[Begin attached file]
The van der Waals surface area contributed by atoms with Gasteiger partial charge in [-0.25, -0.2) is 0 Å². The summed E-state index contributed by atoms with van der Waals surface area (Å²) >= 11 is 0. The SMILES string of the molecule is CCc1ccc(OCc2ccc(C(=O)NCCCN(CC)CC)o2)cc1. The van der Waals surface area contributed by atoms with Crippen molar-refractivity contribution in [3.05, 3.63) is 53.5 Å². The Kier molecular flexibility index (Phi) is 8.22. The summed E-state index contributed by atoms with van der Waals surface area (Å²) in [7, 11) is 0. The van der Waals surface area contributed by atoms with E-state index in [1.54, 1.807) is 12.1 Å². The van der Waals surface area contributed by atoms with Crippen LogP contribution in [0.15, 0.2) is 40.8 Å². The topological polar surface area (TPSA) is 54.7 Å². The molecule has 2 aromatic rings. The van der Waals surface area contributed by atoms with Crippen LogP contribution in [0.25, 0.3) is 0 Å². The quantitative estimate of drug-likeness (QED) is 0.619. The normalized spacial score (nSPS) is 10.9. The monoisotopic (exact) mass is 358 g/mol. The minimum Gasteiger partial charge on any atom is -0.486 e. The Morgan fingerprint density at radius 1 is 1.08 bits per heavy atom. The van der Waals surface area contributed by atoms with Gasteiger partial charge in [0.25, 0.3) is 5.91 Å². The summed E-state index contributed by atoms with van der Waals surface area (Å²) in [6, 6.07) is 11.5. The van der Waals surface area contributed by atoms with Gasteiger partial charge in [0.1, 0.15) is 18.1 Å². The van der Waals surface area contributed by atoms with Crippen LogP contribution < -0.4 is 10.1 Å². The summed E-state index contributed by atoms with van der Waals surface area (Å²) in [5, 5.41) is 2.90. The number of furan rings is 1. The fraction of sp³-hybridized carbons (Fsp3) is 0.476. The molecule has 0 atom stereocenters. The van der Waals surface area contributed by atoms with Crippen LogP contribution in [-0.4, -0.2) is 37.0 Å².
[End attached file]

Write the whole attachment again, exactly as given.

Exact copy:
The van der Waals surface area contributed by atoms with Gasteiger partial charge in [-0.25, -0.2) is 0 Å². The summed E-state index contributed by atoms with van der Waals surface area (Å²) >= 11 is 0. The SMILES string of the molecule is CCc1ccc(OCc2ccc(C(=O)NCCCN(CC)CC)o2)cc1. The van der Waals surface area contributed by atoms with Crippen molar-refractivity contribution in [3.05, 3.63) is 53.5 Å². The Kier molecular flexibility index (Phi) is 8.22. The summed E-state index contributed by atoms with van der Waals surface area (Å²) in [7, 11) is 0. The van der Waals surface area contributed by atoms with E-state index in [1.54, 1.807) is 12.1 Å². The van der Waals surface area contributed by atoms with Crippen LogP contribution in [0.15, 0.2) is 40.8 Å². The topological polar surface area (TPSA) is 54.7 Å². The molecule has 2 aromatic rings. The van der Waals surface area contributed by atoms with Crippen LogP contribution in [0.25, 0.3) is 0 Å². The quantitative estimate of drug-likeness (QED) is 0.619. The normalized spacial score (nSPS) is 10.9. The monoisotopic (exact) mass is 358 g/mol. The minimum Gasteiger partial charge on any atom is -0.486 e. The Morgan fingerprint density at radius 1 is 1.08 bits per heavy atom. The van der Waals surface area contributed by atoms with Gasteiger partial charge in [0.25, 0.3) is 5.91 Å². The summed E-state index contributed by atoms with van der Waals surface area (Å²) in [6, 6.07) is 11.5. The van der Waals surface area contributed by atoms with Gasteiger partial charge in [0.1, 0.15) is 18.1 Å². The van der Waals surface area contributed by atoms with Crippen LogP contribution < -0.4 is 10.1 Å². The summed E-state index contributed by atoms with van der Waals surface area (Å²) in [5, 5.41) is 2.90. The number of furan rings is 1. The fraction of sp³-hybridized carbons (Fsp3) is 0.476. The molecule has 0 atom stereocenters. The van der Waals surface area contributed by atoms with Crippen LogP contribution in [-0.4, -0.2) is 37.0 Å².